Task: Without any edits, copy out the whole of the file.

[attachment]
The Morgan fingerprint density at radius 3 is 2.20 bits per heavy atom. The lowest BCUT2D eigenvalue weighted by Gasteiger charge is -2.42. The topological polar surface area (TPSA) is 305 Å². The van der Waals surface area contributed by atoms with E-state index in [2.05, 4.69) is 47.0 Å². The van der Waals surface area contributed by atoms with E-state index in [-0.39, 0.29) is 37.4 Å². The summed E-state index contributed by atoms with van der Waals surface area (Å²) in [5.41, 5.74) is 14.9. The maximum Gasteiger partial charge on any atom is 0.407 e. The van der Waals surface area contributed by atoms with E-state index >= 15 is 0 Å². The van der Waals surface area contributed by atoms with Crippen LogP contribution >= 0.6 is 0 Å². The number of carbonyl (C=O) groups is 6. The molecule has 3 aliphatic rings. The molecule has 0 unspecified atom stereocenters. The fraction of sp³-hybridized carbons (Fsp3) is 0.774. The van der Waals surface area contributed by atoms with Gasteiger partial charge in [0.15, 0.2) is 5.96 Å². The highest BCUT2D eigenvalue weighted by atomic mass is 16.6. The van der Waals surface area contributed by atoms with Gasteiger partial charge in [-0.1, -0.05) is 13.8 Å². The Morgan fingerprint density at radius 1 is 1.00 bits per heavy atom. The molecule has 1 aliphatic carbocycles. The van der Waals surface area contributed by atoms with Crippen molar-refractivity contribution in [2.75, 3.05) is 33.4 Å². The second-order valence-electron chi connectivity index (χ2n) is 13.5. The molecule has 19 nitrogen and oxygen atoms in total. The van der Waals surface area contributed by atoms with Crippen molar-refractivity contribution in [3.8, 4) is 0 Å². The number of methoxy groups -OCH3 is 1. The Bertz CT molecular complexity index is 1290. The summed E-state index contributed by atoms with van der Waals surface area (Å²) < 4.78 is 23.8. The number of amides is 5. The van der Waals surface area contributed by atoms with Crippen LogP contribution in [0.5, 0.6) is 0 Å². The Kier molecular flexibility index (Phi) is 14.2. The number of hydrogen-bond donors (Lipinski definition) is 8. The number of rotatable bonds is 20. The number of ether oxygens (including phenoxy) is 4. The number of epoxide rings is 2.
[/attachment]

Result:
The Morgan fingerprint density at radius 3 is 2.20 bits per heavy atom. The lowest BCUT2D eigenvalue weighted by Gasteiger charge is -2.42. The topological polar surface area (TPSA) is 305 Å². The van der Waals surface area contributed by atoms with E-state index in [2.05, 4.69) is 47.0 Å². The van der Waals surface area contributed by atoms with E-state index in [-0.39, 0.29) is 37.4 Å². The summed E-state index contributed by atoms with van der Waals surface area (Å²) in [5.41, 5.74) is 14.9. The maximum Gasteiger partial charge on any atom is 0.407 e. The van der Waals surface area contributed by atoms with E-state index >= 15 is 0 Å². The van der Waals surface area contributed by atoms with Crippen LogP contribution >= 0.6 is 0 Å². The number of carbonyl (C=O) groups is 6. The molecule has 3 aliphatic rings. The molecule has 0 unspecified atom stereocenters. The fraction of sp³-hybridized carbons (Fsp3) is 0.774. The van der Waals surface area contributed by atoms with Gasteiger partial charge in [0.15, 0.2) is 5.96 Å². The highest BCUT2D eigenvalue weighted by atomic mass is 16.6. The van der Waals surface area contributed by atoms with Gasteiger partial charge in [-0.1, -0.05) is 13.8 Å². The Morgan fingerprint density at radius 1 is 1.00 bits per heavy atom. The molecule has 1 aliphatic carbocycles. The van der Waals surface area contributed by atoms with Crippen molar-refractivity contribution in [2.75, 3.05) is 33.4 Å². The second-order valence-electron chi connectivity index (χ2n) is 13.5. The molecule has 19 nitrogen and oxygen atoms in total. The van der Waals surface area contributed by atoms with Crippen molar-refractivity contribution in [3.8, 4) is 0 Å². The number of methoxy groups -OCH3 is 1. The Bertz CT molecular complexity index is 1290. The summed E-state index contributed by atoms with van der Waals surface area (Å²) < 4.78 is 23.8. The number of amides is 5. The van der Waals surface area contributed by atoms with Crippen LogP contribution in [0.5, 0.6) is 0 Å². The Kier molecular flexibility index (Phi) is 14.2. The number of hydrogen-bond donors (Lipinski definition) is 8. The number of rotatable bonds is 20. The number of ether oxygens (including phenoxy) is 4. The number of epoxide rings is 2.